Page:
Anyone admitted that they're not that rad anymore and bought a sensible bike?
Samuri; funny you should say that because I bought a road bike through the C2W scheme in January and I love it! Gets used the most out of all my bikes due to the lack of faffing involved.
The_lecht; that’s what I was thinking too. The Rune or Covert would probably be ace on the two or three up lifts that I’ll do a year and the odd trip to Wharncliffe, but they’re pretty full on bikes to lug round the Chase or CYB.Posted 4 years agothisisnotaspoonMember
Pitch cost £2.5k, gets ridden 500 miles a year?
SS cost £500, get’s ridden 500 miles in a month just on bridleways commuting to work! If my knee wasn’t swollen it’d be doing double that on proper trails too!
I blame living down south, it’s the trails that aren’t gnarr, not me!
Most of the Pitches miles are done on uplifts (or push ups), and big days out on stuff it does well. I’d have no qualms taking it down a DH track, I run out of bottle before it breaks!Posted 4 years agomonkeyninjaMember
Mindmap how much do you weigh? I weigh 13 st and have been jumping my spitfire a lot and its a solid frame. If you are only doing 1 or 2 uplifts a year then it will easily handle it. I would happily take my spitfire down the Innerleithen dh trails there’s nothing there it couldn’t handle, it just won’t be as fast as my dh bike. You should defiantly get a demo you’ll be surprised at what it can handle.Posted 4 years ago
Hi Monkey, I’m about the same weight as you.
There isn’t a demo available of it yet, but I’ll be testing the Rune on Saturday which will hopefully give me an idea of what the Spitfire will be like. It does look like a solid little frame…long, low and slack. I’m starting to think that it’ll be a bit slower on the really rough stuff but I don’t ride that all of the time so it’ll be much quicker on everything else.Posted 4 years ago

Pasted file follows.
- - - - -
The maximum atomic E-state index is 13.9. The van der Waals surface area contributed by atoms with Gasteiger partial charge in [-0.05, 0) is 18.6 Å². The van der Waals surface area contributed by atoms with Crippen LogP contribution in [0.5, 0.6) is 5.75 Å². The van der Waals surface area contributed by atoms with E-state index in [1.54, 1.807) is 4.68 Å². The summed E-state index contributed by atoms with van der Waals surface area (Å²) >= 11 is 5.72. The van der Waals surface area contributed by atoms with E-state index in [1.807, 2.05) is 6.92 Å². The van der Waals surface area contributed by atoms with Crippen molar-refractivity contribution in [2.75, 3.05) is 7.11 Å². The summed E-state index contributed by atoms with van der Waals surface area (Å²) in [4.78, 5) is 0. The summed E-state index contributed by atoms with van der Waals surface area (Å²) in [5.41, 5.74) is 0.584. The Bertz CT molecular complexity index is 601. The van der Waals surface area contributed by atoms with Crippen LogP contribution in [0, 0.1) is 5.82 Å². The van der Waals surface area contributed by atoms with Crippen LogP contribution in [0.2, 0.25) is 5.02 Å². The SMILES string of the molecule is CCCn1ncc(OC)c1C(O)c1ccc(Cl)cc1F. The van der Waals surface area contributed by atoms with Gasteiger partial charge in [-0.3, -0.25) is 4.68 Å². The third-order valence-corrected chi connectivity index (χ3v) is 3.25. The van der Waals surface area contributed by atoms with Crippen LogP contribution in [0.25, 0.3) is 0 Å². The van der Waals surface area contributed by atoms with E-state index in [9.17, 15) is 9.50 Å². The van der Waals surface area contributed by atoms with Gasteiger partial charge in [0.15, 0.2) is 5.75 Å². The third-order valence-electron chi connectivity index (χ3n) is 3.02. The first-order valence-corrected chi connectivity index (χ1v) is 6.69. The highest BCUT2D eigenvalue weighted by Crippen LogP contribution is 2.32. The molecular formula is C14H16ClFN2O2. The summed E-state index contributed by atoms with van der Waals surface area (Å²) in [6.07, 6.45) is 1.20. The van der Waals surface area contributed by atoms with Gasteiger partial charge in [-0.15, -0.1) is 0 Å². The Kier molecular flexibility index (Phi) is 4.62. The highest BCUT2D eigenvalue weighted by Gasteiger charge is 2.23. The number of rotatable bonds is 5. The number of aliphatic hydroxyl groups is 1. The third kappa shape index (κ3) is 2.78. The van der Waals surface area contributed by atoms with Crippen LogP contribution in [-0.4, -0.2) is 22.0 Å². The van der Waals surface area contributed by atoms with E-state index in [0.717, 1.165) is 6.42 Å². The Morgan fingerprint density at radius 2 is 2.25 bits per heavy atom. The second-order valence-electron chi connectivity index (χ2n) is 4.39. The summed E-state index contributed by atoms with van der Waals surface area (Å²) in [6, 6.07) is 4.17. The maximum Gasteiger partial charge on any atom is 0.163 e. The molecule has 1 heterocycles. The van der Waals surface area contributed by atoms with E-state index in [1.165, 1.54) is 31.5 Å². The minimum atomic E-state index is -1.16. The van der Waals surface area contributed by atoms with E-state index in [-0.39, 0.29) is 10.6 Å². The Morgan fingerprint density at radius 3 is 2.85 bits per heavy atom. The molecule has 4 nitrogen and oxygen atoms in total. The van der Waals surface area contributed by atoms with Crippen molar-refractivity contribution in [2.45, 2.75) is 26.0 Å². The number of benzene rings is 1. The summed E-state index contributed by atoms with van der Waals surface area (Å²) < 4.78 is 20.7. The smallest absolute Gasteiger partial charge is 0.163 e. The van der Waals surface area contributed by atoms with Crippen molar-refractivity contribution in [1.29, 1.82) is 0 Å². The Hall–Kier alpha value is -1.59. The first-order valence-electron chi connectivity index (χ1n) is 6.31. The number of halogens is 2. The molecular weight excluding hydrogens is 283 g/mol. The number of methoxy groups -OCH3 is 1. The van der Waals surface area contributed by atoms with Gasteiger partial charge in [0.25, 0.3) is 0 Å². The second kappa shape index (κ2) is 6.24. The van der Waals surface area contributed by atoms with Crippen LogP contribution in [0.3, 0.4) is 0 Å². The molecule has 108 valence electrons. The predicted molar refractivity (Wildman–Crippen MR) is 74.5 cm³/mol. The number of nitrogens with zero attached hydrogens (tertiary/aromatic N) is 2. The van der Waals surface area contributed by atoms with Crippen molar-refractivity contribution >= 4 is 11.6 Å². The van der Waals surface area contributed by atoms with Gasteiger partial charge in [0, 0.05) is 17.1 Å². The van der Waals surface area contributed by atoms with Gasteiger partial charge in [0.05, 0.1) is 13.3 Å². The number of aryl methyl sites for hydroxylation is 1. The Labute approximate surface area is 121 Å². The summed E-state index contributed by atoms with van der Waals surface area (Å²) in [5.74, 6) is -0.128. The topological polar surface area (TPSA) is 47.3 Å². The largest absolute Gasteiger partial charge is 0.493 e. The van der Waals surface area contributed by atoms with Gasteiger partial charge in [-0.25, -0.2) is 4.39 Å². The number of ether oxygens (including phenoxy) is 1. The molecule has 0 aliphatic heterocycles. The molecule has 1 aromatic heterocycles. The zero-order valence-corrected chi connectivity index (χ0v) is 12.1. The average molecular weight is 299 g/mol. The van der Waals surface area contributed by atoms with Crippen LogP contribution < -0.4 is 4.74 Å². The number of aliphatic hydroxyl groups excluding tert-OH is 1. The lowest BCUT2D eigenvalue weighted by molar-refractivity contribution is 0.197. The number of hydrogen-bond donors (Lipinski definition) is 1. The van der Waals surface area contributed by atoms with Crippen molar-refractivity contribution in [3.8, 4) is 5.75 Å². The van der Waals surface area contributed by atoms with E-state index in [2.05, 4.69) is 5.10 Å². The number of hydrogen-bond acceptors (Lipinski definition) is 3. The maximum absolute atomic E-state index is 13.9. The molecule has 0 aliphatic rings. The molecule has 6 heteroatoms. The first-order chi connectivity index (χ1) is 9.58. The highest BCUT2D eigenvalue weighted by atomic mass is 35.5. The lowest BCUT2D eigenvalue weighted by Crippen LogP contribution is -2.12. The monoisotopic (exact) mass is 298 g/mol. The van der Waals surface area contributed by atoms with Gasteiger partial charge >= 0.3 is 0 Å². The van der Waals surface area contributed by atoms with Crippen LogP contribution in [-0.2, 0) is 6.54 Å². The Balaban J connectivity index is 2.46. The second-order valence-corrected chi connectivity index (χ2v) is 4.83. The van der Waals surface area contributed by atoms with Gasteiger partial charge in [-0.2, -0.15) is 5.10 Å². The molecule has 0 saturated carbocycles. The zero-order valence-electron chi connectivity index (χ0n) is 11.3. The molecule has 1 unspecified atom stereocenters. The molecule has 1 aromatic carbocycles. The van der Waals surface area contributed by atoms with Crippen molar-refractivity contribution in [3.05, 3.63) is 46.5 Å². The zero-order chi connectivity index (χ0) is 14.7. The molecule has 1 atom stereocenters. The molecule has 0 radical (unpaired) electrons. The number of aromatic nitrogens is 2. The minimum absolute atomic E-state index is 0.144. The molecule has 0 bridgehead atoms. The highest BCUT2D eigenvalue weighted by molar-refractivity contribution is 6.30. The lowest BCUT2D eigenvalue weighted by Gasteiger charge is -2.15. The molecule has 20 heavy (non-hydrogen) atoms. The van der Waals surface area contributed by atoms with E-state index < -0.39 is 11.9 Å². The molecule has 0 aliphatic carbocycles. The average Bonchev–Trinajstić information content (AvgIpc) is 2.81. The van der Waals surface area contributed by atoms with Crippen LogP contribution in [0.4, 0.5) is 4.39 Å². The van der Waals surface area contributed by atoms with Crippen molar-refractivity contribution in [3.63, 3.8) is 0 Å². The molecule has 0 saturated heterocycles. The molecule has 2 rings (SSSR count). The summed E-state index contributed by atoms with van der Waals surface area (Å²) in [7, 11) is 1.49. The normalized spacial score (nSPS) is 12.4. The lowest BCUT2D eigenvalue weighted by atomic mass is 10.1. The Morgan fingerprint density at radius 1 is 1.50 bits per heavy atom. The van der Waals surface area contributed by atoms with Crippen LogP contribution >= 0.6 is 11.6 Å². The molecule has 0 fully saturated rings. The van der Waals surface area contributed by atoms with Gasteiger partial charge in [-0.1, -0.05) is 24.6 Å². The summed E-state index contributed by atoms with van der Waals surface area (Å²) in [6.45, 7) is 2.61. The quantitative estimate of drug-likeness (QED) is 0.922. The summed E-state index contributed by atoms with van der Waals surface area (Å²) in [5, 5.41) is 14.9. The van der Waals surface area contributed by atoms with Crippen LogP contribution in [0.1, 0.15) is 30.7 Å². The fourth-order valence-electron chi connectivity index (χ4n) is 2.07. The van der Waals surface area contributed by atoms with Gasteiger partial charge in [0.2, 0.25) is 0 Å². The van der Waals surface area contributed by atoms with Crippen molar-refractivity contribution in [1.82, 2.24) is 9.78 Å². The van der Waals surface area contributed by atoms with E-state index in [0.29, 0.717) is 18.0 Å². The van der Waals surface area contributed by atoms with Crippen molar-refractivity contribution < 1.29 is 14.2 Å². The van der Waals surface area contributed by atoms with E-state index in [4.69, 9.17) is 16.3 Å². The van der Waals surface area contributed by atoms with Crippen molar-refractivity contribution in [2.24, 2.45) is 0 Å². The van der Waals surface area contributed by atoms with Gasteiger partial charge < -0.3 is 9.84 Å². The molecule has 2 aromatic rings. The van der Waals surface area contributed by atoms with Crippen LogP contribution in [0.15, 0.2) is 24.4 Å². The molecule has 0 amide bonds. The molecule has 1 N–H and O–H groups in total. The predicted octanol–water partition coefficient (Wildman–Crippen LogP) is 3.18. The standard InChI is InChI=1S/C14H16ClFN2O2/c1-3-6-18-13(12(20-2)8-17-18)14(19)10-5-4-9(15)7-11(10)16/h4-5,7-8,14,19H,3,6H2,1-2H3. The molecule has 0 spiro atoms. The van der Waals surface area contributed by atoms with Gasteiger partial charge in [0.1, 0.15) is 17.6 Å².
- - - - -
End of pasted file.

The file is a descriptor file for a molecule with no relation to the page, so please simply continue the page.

Firstly, apologies for what may be a long post…
I currently ride a 2005 SX Trail which is a great bike but is looking a bit knackered now so I want a new frame. I’ve cleared it with the boss, so started looking at Transition Coverts and Banshee Rune v2’s both of which are 160mm bikes that are designed to be ridden up and down things (although the Rune is a bit more aggro). I rode DH a lot when I lived in Sheffield and have always enjoyed getting down stuff as fast as I can. I’d say I’m an OK rider – I’m faster than some people whilst others are faster than me. As a result I’ve always been drawn to the more aggro bikes.
I was pretty set on one of these frames, but I’m starting to wonder if either will be a bit OTT for what I actually ride on a regular basis, especially living in the midlands. I know that the purists on here will flame me, but I do spend a lot of time at Cannock Chase because locally there’s not much else that guarantees a bit of fun. I also ride in the Peaks a fair bit due to having family in Sheffield. My usual rides up there are Stanage, mucking about in Wyming Brook, Ladybower etc. I also occasionally head over to Wharncliffe to ride the DH tracks.
Although I enjoy the descending part of riding, I’m not as fast as I was nor do I hit loads of big jumps any more. This got me thinking as to whether I would be better off with something like the Banshee Spitfire v2 which is a 140mm travel trail bike with slack angles and designed round a 160mm fork. It seems that these kind of bikes are pretty solid these days and will take a bit more abuse than you would think.
I love the look of the Rune and the Covert, but I am starting to wonder whether I’d be lugging around a very capable bike that is not getting used to its fullest. But then I think if I start king a few more uplift days, would I be better off with he Rune or Covert?
Has anyone else been in a similar position and done the same thing?
CheersPosted 4 years agoI_AcheMember
Don’t be so bloody daft! I hope this isn’t off the back of last nights ride? In all seriousness I was thinking about a stumpy to replace my enduro but it would be trading on the toes of my BFe. Modern 160mm bikes climb much better than 05 SX’s they are also lighter while being as strong if not stronger.